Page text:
Mr Curtin - They should be. The public pays for them.

Mr MURRAY - Then why did the Labour Party not change the procedure when it was in office?

Mr Curtin - We won the war.

Mr MURRAY - And you kept details of Army courts of inquiry to yourselves. What were the findings of the coroner's inquiry? I do not argue with them. It seems extraordinary to seek to do so. Apart from failure to make due allowance for the tide, the exercise was properly planned. Who is to be blamed for the planning of this operation? Surely the Opposition is not going to blame the Minister for the Army. If any blame is to be attached to anybody, it should be directed against the Officer Commanding, but we know that the qualifications of the officer concerned in this unfortunate accident are very high indeed. An error was made, and I suppose that errors always will be made. The coroner stated in his finding -

An adequate number of safety craft was included and they were suitable for the projected exercise.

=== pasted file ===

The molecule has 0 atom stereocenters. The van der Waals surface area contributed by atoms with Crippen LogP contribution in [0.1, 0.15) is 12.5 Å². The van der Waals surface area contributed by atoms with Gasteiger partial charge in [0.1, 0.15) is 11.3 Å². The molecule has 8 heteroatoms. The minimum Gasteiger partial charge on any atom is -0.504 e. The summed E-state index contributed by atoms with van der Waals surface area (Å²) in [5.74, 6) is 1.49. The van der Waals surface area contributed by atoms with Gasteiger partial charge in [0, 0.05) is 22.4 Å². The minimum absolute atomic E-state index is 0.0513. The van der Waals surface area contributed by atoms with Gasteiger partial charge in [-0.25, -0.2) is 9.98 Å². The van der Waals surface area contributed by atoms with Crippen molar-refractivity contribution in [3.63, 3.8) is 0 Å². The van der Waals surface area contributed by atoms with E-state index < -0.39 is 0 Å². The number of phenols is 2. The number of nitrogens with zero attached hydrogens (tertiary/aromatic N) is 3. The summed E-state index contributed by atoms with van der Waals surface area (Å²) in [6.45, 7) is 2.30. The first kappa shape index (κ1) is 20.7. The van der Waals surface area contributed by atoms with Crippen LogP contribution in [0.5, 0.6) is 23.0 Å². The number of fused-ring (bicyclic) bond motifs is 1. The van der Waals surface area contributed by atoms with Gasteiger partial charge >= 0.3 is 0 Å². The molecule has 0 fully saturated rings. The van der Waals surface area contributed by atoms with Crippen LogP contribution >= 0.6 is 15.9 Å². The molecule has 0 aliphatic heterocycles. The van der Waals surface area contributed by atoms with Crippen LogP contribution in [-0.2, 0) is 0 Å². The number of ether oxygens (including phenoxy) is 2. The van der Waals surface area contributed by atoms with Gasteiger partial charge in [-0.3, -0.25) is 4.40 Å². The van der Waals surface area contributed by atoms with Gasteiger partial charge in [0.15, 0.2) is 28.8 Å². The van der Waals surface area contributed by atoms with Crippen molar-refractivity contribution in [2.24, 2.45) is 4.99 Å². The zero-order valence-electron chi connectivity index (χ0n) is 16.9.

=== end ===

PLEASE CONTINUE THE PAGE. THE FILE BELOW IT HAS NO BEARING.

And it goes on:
Are we to complain about that? The coroner also stated -

The men were properly equipped, particularly with life jackets, and all had received adequate training for the task.

Finally, the coroner found that the deaths were due to misadventure. The honorable member for Yarra said the Minister for Labour and National Service (Mr. McMahon) and the Government generally knew little about these matters. It might be as well if the honorable member for Yarra outlined his personal qualifications for criticizing those concerned in this incident. The honorable member also complained about political capital being made out of the tragedy. Actually, he himself attempted to make political capital by directing blame at the Minister for the